Posted 14 October 2008 - 07:15 PM
Posted 03 April 2009 - 11:37 AM
It turns out, we already are dosing ourselves with coumarin in a lot of our baked goods and breakfast goodies. Take a look at this German government food safety report, which they have very nicely posted in English:
Its used in rat poison and Coumadin to thin the blood with some pretty dangerous side effects. Do you really want to put that in your baking product?
A good substitute is to combine 1/2 tsp. each good quality vanilla and pure almond essence.
It's focused on the coumarin content of cassia cinnamon (as opposed to Ceylon/"True"/Saigon cinnamon). For folks who aren't cinnamon snobs, almost all the cinnamon you buy/eat in the US is actually cassia. "Normal" cinnamon sticks - one thick, curled layer, about 3 inches long - that's cassia. The ground "cinnamon" at the grocery store and supplied to the food industry, yep, cassia. "True" cinnamon is harder to get, more expensive, and in "stick" form, is made up of several paper-thin layers. It's also more potent and a bit more "spicey". Even "true" cinnamon has some coumarin, just at a lower level.
The grannie/hippie crowd should also get their beads in a bunch: chamomile contains coumarin! Oh my! Grannie must have been trying to kill me when she served me home made cinnamon rolls and chamomile tea!
About the "rat poison" issue - it's used as rat poison specifically because rats metabolize it differently than humans. It's strongly toxic to them, but only mildly toxic to humans (and almost never fatal), which makes it an excellent substance to use as rat poison. With an LD50 for humans of 275 mg/kg, it would take about 26g of pure coumarin to have a 50% chance of killing me.
As someone pointed out here, the US ban on Tonka beans coincided with the commercial development of Warfarin (trade name Coumadin), which is a chemically modified form of coumarin. I'd also like to point out that both purveyors of pure vanilla products and synthetic "vanillin" products would have reason to want Tonka beans banned as a competing product. I suspect that the Tonka bean industry had lousy lobbyists back in the 50s.
About "toxins" in general. Most "toxins" are totally harmless below a certain level. That's why the German government report above establishes a "Tolerable Daily Intake." The report also discusses the effects of higher doses, and reports that for the tiny percentage of individuals who appear to have a sensitivity to coumarin, they typically recover fully within weeks, and should not expect long term health implications.
To sum up: we're all exposing ourselves to coumarin pretty much every day already. But that's OK, because it doesn't appear to have a toxic effect below the "Tolerable Daily Intake" level. Sure it's technically "toxic", but only in relatively large doses, and medical evidence points to any liver damage from high doses being entirely reversible.
Posted 01 May 2011 - 11:42 PM
Posted 02 May 2011 - 10:03 AM
and I have Cottees w/Cyclamates) but Ill have to say that the words "Rat Poison" make me say NO!
Maybe tasting one single bite of a Tonka Bean cookie would be okay, but I dont wanna risk it.
Posted 02 May 2011 - 11:45 AM
As pointed out in an earlier post, they may produce "reversible" liver damage. However, it is only reversible if someone has a healthy liver to begin with.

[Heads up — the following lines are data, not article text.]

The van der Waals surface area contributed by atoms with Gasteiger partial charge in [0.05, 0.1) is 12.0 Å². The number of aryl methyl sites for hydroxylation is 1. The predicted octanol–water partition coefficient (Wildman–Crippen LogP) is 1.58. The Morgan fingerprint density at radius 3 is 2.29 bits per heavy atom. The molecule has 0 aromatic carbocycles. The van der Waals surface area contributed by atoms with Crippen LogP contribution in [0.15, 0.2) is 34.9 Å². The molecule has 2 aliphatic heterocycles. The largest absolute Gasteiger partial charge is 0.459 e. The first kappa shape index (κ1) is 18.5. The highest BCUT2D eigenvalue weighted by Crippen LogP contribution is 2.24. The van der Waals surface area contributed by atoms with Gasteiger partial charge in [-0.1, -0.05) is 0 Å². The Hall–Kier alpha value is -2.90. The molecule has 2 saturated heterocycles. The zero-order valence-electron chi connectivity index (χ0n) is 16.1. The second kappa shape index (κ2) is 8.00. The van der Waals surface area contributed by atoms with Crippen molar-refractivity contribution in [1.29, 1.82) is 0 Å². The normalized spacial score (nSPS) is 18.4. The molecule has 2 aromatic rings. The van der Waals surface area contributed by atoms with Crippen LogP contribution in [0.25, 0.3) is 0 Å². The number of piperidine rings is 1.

For anyone who has had hepatitis in the past, has been a moderate to heavy drinker for many years or has been prone to binge drinking, the effect can be severe, if not fatal.
If the person consuming it is on any of the blood thinning medications, regularly takes NSAIDS or aspirin or medications for rheumatoid arthritis or other inflammatory disease, ingestion of even small amounts of tonka bean products can cause severe internal bleeding, bleeding in the retina with resulting blindness.
I know it's fun to play with some of these things and I do believe the FDA has gone overboard about some things in the past but this is something different.
Posted 02 May 2011 - 11:58 AM
Posted 18 November 2011 - 03:13 PM
Posted 18 November 2011 - 03:58 PM
I have a few plants given to me several years ago to see if it would grown in this area and I was going to try my hand at some minimal weaving. It is supposed to grow only north of the 40th parallel but at this altitude it is doing okay as long as it is shaded for most of the day during the hottest part of summer. It seems to have acclimated well and comes back every spring.
The only culinary use I have heard of is it's use in a syrup - to be used sparingly as it contains significant amounts of coumarins which are blood thinners.
Here's a couple of photos to show what it looks like. It's very windy right now so it is not standing. Tomorrow I will cut some and take photos in here with a ruler.
Most of the blades are at least 20 inches long, some a bit longer.
I've coiled some of it in a loose circle so you can see how the blades are long and supple.
I should add that I have been told by Native Americans that rabbits will not eat sweetgrass, even if they are starving. Apparently they know it will kill them. Not so dumb animals!
Edited by andiesenji, 18 November 2011 - 04:03 PM.
Posted 18 November 2011 - 09:08 PM
Interesting about the coumarins - that's in Tonka as well if I'm not mistaken.
Correct. That is the reason that vanilla flavoring that includes tonka beans is not legal in the U.S.
Posted 22 April 2013 - 03:02 PM
Posted 30 April 2013 - 12:14 AM
I got some last year, and though 1/2 bean was too little for my creme brule, so I used 1 whole bean. DON'T DO IT!
The beans pack a lot of flavour.
I made a Tonka ice cream a few weeks ago with a 1/2 bean and it was still a little too much - but maybe was boosed by the vanilla I also had in the mix. It really seems to attach to the oils.